Jeffrey Becker | USA TODAY Sports

The stage was set for the Giants and Vikings at U.S. Bank Stadium Sunday. An NFC Wild Card battle; New York’s first postseason appearance since January 2017.

It was the beginning of a shocking playoff run for the Giants, who entered the first season of the Joe Schoen-Brian Daboll era with minimal expectations. The optimistic portion of the impatient fanbase was hoping for progress following a dreadful 2021 campaign — a playoff run was even a pipedream to them.

But there the Giants were, on a playoff gridiron in the Twin City of Minneapolis, facing a talented Vikings squad that entered the postseason 13-4 as the conference’s three seed.

And after a hard-fought battle, the Giants notched their first playoff victory in over a decade, by a final score of 31-24.

The Giants’ offense, surprisingly, came out firing. The defense was on the wrong side of a 12-play, 75-yard Vikings drive as quarterback Kirk Cousins opened up the scoring with a quarterback sneak. But Big Blue, down 7-0, had an incredible answer. Led by Daniel Jones’ immense dual-threat abilities, the Giants put together touchdowns drives of 75 and 81 yards. Running back Saquon Barkley scored on a 28-yard run while Jones connected with wide receiver Isaiah Hodgins on a 14-yard touchdown, and the Giants were up 14-7 at the end of one.

Thereafter, these two talented ballclubs traded blows.

The Vikings outscored the Giants 7-3 in the second quarter before the teams traded touchdowns in the third.

The final frame thus commenced with New York in front 24-21, with the Vikings driving and already at the Giants’ 25-yard line. To conclude what was a 12-play possession, after the Vikings were called for a false start on a fourth-down conversion, Minnesota booted through a 38-yard field goal to tie the game at 24 with 12:34 left in regulation.

Another huge answer awaited Minnesota on its own field, however. The Giants capped off another long touchdown drive with a three-yard Barkley run, his second score of the day, to go up 31-24.

It was the Vikings who had one final shot to tie the game, though, with 2:56 remaining after a key third-down drop from Darius Slayton.

Following a few big plays from an exhausted Giants defense, the Vikings were tasked with a 4th-and-8 from their own 48-yard line. That’s when Cousins hit tight end T.J. Hockenson near the right sideline and safety Xavier McKinney made the biggest tackle of his life, forcing a turnover on downs as the Vikings had no timeouts left.

Jones then sat on it to run out the clock, resulting in an enormous win; one of the biggest in franchise history.

Some thoughts on the crucial playoff victory:

DB disaster. The Giants came into this game with cornerback Adoree’ Jackson and safety Xavier McKinney, two players they didn’t have for the Christmas Eve loss to the Vikings. This was huge, especially since Vikings wideout Justin Jefferson and tight end T.J. Hockenson combined for 25 catches for 142 yards and three touchdowns in Week 16. The Giants needed to limit the impact of those two talented weapons.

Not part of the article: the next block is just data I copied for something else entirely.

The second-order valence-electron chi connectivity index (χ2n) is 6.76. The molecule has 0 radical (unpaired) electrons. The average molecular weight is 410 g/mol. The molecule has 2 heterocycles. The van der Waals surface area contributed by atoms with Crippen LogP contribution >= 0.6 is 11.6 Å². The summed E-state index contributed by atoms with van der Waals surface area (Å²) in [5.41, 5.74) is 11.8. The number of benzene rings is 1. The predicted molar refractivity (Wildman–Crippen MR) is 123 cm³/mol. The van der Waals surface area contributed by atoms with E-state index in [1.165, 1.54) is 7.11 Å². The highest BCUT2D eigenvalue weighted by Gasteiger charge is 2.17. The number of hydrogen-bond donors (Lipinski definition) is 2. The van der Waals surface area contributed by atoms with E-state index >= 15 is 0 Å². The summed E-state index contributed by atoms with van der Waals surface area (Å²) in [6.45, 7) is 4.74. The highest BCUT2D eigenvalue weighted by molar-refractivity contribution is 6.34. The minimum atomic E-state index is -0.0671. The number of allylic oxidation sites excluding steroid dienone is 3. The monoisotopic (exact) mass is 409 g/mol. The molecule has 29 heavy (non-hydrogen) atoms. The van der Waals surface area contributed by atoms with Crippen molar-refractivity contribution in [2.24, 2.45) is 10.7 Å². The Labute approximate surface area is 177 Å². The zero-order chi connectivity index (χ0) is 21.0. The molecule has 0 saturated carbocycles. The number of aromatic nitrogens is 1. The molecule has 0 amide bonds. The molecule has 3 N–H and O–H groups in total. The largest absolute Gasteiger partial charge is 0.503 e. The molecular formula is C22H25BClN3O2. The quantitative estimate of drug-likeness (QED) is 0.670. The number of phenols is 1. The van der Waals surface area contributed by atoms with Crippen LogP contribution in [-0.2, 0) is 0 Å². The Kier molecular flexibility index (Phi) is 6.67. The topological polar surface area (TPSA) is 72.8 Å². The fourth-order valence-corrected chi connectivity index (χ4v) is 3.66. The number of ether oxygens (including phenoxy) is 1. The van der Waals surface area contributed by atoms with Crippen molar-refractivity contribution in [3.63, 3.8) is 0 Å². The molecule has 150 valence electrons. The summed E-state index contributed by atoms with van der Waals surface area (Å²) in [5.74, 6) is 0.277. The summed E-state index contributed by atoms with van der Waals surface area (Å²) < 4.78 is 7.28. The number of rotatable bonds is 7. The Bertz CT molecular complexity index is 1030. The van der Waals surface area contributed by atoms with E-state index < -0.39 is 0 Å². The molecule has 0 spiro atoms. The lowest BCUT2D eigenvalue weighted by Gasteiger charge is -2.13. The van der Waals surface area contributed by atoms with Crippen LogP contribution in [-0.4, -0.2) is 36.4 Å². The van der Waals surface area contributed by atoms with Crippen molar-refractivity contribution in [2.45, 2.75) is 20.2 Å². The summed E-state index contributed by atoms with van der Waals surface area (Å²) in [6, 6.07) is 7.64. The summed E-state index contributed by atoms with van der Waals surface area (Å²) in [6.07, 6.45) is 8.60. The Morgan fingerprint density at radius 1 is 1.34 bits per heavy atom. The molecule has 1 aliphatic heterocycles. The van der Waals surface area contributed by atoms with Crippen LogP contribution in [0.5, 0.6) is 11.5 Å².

Unfortunately, the secondary didn’t succeed in this area for much of 60 minutes. Jefferson and Hockenson combined for 17 receptions and 176 yards, while Cousins finished the game with 273 yards and two touchdowns on 31-of-39 passing.

So a passing game that torched the Giants in the regular-season meeting torched Wink Martindale’s crew yet again in the Wild Card Round. The hope is the unit will right the wrongs before facing Philly’s Jalen Hurts, Devonta Smith, and A.J. Brown next week.

Jones masterclass. The Giants’ quarterback of the future was great in his playoff debut. The fourth-year passer, who everyone was writing off entering the year, finished the postseason matchup with 301 passing yards, two passing touchdowns, and 78 rushing yards.

Overall, the Giants’ offense was as productive and efficient as its been all year, and the unit’s top player was a huge reason for that. The Giants gained 431 yards of offense and were 7-for-13 on third down.

What’s next? The Eagles. For a third time this year.

The conference’s top seed beat the Giants twice during the regular season. This includes a Week 18 meeting in which New York lost by just six with backups playing.

This is one of the more well-coached teams the Giants could face in the postseason, with a talented offense led by a once-MVP candidate quarterback in Jalen Hurts. But the Giants have seen this team before; they’ve seen how this offense operates.

Given the fact they only lost by one possession with practice squad quarterback Davis Webb under center, the Giants should have a shot at what would be the franchise’s largest victory since Super Bowl 46.

Ryan Honey is a staff writer and host of the Wide Right Podcast.